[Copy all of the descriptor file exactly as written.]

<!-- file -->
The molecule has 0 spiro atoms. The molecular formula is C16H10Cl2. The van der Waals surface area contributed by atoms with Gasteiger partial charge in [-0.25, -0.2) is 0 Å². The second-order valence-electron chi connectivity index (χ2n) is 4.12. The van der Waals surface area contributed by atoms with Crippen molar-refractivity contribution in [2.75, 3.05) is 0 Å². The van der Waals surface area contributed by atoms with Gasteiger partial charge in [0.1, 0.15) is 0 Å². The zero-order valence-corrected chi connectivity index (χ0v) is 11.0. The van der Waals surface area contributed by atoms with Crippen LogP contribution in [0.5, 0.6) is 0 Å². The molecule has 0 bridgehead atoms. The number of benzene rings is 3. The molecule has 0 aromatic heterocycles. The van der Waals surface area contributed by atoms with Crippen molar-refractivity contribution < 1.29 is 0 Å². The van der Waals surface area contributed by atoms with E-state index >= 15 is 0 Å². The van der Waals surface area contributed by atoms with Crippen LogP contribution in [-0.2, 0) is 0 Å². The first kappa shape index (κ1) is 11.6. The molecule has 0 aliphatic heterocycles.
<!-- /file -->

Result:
The molecule has 0 spiro atoms. The molecular formula is C16H10Cl2. The van der Waals surface area contributed by atoms with Gasteiger partial charge in [-0.25, -0.2) is 0 Å². The second-order valence-electron chi connectivity index (χ2n) is 4.12. The van der Waals surface area contributed by atoms with Crippen molar-refractivity contribution in [2.75, 3.05) is 0 Å². The van der Waals surface area contributed by atoms with Gasteiger partial charge in [0.1, 0.15) is 0 Å². The zero-order valence-corrected chi connectivity index (χ0v) is 11.0. The van der Waals surface area contributed by atoms with Crippen LogP contribution in [0.5, 0.6) is 0 Å². The molecule has 0 bridgehead atoms. The number of benzene rings is 3. The molecule has 0 aromatic heterocycles. The van der Waals surface area contributed by atoms with Crippen molar-refractivity contribution < 1.29 is 0 Å². The van der Waals surface area contributed by atoms with E-state index >= 15 is 0 Å². The van der Waals surface area contributed by atoms with Crippen LogP contribution in [-0.2, 0) is 0 Å². The first kappa shape index (κ1) is 11.6. The molecule has 0 aliphatic heterocycles.